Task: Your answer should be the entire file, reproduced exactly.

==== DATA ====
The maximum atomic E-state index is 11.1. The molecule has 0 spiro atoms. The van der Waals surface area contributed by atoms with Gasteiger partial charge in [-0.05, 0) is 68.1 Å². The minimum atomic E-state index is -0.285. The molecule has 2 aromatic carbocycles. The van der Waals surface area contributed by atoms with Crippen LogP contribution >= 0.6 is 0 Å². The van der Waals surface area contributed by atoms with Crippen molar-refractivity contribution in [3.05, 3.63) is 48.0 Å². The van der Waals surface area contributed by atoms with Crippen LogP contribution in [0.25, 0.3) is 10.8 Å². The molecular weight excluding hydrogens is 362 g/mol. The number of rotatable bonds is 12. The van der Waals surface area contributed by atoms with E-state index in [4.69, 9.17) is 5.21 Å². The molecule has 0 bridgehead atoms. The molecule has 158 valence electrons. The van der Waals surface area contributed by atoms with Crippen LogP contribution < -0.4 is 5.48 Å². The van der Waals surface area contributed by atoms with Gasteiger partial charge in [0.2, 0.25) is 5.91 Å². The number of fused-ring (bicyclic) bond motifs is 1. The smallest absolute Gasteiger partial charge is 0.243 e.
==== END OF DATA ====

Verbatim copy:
The maximum atomic E-state index is 11.1. The molecule has 0 spiro atoms. The van der Waals surface area contributed by atoms with Gasteiger partial charge in [-0.05, 0) is 68.1 Å². The minimum atomic E-state index is -0.285. The molecule has 2 aromatic carbocycles. The van der Waals surface area contributed by atoms with Crippen LogP contribution >= 0.6 is 0 Å². The van der Waals surface area contributed by atoms with Crippen molar-refractivity contribution in [3.05, 3.63) is 48.0 Å². The van der Waals surface area contributed by atoms with Crippen LogP contribution in [0.25, 0.3) is 10.8 Å². The molecular weight excluding hydrogens is 362 g/mol. The number of rotatable bonds is 12. The van der Waals surface area contributed by atoms with E-state index in [4.69, 9.17) is 5.21 Å². The molecule has 0 bridgehead atoms. The molecule has 158 valence electrons. The van der Waals surface area contributed by atoms with Crippen LogP contribution < -0.4 is 5.48 Å². The van der Waals surface area contributed by atoms with Gasteiger partial charge in [0.2, 0.25) is 5.91 Å². The number of fused-ring (bicyclic) bond motifs is 1. The smallest absolute Gasteiger partial charge is 0.243 e.